5 Tips to Ensure Discrimination-Free Recruitment

 In Employment Law

It is important that employers consider anti-discrimination laws when recruiting employees or contractors to ensure they are not liable to a discrimination claim.

The South Australian Equal Opportunity Act 1984 prohibits employers or principals from discriminating against potential employees when recruiting based on:

  • sex;
  • gender identity;
  • sexual orientation;
  • intersex status;
  • race;
  • disability (including part-disability or future disability);
  • age;
  • marital or domestic partnership status, or the identity of a spouse or partner;
  • pregnancy, association with a child or caring responsibilities; and
  • religious appearance or dress.

While most organisations do not set out to intentionally discriminate during the recruitment process, there are risks of discrimination occurring inadvertently or even unconsciously. For example, advertising for a ‘recent graduate to join a young, energetic team’, or for a ‘native Japanese speaker’ could be seen as discriminatory and in breach of the Act. It is important that organisations consider these risks to avoid being liable for discrimination.

Here are our 5 tips to avoid discrimination in recruitment and contracting:

  1. Develop a recruitment policy

The policy should state your commitment to fairness and compliance with anti-discrimination laws in your workplace.

  1. Think about your job advertisement

Determine what the inherent requirements of the role are and list only these requirements in the job advertisement. The requirements should correspond to the tasks that will be performed by the employee or contractor.

Also consider the wording used in the job advertisement. It may be useful to have the job advertisement read by someone who can ensure that it does not contain any discriminatory terms.

  1. Avoid requiring personal information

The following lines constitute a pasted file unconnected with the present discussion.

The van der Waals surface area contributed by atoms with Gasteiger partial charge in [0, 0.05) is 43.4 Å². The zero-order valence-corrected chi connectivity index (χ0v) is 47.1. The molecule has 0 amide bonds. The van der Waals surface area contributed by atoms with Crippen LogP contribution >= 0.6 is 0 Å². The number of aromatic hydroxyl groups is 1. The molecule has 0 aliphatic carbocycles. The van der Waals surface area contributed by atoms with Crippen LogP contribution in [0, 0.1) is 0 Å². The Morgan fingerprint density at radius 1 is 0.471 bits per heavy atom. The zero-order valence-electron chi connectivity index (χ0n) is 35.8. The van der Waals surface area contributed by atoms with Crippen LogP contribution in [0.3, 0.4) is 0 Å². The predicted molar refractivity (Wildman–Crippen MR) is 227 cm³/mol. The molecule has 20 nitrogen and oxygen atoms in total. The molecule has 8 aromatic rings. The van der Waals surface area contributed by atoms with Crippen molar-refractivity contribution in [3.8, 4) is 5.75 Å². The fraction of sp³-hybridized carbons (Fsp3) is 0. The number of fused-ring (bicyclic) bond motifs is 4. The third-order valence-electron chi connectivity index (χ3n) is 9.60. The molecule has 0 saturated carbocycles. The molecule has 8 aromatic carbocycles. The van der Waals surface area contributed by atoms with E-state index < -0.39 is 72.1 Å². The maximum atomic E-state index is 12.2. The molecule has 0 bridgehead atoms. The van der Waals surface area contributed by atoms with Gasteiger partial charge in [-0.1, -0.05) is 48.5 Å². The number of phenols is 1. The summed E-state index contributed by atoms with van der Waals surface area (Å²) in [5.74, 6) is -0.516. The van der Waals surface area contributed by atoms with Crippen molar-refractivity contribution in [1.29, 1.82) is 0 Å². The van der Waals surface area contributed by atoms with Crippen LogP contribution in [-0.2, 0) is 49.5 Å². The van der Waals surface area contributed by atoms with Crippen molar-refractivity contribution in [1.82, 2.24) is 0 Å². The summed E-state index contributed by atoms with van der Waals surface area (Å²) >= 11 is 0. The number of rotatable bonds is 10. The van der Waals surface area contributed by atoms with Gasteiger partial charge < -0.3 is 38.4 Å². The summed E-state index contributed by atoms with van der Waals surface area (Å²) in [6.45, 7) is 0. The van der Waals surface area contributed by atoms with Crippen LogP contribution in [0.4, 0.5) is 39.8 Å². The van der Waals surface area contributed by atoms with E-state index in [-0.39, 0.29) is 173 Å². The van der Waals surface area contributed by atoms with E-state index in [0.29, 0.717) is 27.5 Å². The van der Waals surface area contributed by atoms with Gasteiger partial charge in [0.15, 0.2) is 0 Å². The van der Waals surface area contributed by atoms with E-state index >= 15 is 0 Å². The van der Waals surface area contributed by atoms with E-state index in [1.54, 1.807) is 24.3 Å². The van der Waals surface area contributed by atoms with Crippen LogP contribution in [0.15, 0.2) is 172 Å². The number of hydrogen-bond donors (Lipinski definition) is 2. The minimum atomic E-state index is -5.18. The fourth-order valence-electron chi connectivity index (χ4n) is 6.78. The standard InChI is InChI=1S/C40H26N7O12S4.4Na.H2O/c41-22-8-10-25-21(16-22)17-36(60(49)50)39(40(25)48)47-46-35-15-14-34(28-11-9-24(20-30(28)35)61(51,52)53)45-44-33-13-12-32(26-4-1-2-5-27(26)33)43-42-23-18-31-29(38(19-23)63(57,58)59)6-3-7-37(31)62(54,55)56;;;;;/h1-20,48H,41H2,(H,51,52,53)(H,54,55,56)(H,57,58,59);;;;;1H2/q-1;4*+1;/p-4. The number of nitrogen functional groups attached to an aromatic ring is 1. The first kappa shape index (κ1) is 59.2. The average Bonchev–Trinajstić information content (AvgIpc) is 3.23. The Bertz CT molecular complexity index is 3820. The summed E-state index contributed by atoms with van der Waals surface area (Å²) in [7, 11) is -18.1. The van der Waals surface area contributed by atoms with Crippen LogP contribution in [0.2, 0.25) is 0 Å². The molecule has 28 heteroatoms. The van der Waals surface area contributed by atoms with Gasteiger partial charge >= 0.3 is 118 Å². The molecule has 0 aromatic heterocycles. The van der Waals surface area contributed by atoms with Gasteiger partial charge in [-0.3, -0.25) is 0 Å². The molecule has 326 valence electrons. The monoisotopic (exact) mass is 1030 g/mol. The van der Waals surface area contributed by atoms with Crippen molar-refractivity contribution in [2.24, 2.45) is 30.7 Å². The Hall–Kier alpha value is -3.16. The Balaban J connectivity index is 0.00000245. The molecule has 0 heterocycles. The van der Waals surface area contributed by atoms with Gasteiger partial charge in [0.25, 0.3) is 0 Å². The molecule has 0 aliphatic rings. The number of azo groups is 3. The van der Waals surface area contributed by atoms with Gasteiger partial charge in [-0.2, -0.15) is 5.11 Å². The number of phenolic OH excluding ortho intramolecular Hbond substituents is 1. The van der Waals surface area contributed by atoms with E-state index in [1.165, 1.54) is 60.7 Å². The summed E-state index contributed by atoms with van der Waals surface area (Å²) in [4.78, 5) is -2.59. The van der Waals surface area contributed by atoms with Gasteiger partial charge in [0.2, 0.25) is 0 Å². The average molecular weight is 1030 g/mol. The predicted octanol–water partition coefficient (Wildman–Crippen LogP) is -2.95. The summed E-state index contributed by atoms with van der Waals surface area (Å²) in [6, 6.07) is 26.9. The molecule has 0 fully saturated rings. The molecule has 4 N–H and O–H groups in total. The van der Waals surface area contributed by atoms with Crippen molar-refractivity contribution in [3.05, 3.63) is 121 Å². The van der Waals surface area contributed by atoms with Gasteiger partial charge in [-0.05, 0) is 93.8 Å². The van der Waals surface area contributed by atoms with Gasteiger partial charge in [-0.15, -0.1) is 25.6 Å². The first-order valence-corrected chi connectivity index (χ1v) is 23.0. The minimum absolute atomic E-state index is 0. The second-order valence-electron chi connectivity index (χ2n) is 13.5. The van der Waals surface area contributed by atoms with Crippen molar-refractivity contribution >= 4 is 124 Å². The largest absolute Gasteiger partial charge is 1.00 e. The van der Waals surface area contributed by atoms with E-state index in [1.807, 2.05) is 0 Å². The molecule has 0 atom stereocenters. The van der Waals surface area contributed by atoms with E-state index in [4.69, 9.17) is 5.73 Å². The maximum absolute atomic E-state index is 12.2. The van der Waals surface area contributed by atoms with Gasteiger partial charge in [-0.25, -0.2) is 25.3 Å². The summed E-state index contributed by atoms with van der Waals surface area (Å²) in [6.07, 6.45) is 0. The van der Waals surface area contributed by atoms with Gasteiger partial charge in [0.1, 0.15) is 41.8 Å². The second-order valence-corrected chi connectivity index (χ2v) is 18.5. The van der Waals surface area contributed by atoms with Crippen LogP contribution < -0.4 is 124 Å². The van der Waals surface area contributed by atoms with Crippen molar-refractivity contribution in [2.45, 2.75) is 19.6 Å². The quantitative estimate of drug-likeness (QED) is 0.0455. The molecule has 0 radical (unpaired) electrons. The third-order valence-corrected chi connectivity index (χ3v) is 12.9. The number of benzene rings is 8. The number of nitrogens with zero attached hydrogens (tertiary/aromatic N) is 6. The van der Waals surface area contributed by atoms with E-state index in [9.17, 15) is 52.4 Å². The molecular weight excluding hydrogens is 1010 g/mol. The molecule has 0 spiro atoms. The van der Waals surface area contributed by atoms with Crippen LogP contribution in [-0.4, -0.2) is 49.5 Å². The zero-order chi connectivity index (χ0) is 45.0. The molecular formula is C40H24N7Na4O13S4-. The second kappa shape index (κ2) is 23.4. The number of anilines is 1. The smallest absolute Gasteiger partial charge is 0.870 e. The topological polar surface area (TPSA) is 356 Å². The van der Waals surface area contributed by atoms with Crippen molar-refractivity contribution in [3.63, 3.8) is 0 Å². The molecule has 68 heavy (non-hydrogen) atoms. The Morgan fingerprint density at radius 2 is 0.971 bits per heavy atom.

Information such as birth date, age or gender are generally not relevant to the inherent requirements of a role and taking these details into consideration could cause bias, or the appearance of bias, in determining whether or not to employ or contract a person. For example, where a role requires that a person be over the age of 18, applicants should simply be asked to state that they are over 18, rather than to state their precise age.

Also, requiring applicants to provide a photograph creates a similar risk, as appearance is generally irrelevant to the requirements of most roles (with exceptions for example, if it is a modelling job).

  1. Consider your selection criteria

Differentiate between essential and desirable selection criteria and make your decision about which applicant to interview or hire based on the experience, qualifications and skills against the selection criteria. Record the reasons for your decision.

When you contact an applicant’s referees, ensure you only ask them questions relating to the selection criteria.

Ensure as far as possible, that there is diversity in your selection panel.

  1. Ensure parity in terms and conditions of employment

It is important to offer employment or a contract to the successful applicant(s) on the same or comparable terms and conditions to existing employees with similar experience and qualifications who are performing the same role.

Why Trust Johnston Withers Lawyers as your Employment Lawyer?

At Johnston Withers Lawyers, our employment lawyers have experience in providing advice to employees and employers on recruitment policies. If you need advice or direction from a lawyer, please contact Holly Gardner on (08) 8231 1110 or get in touch online.

Recommended Posts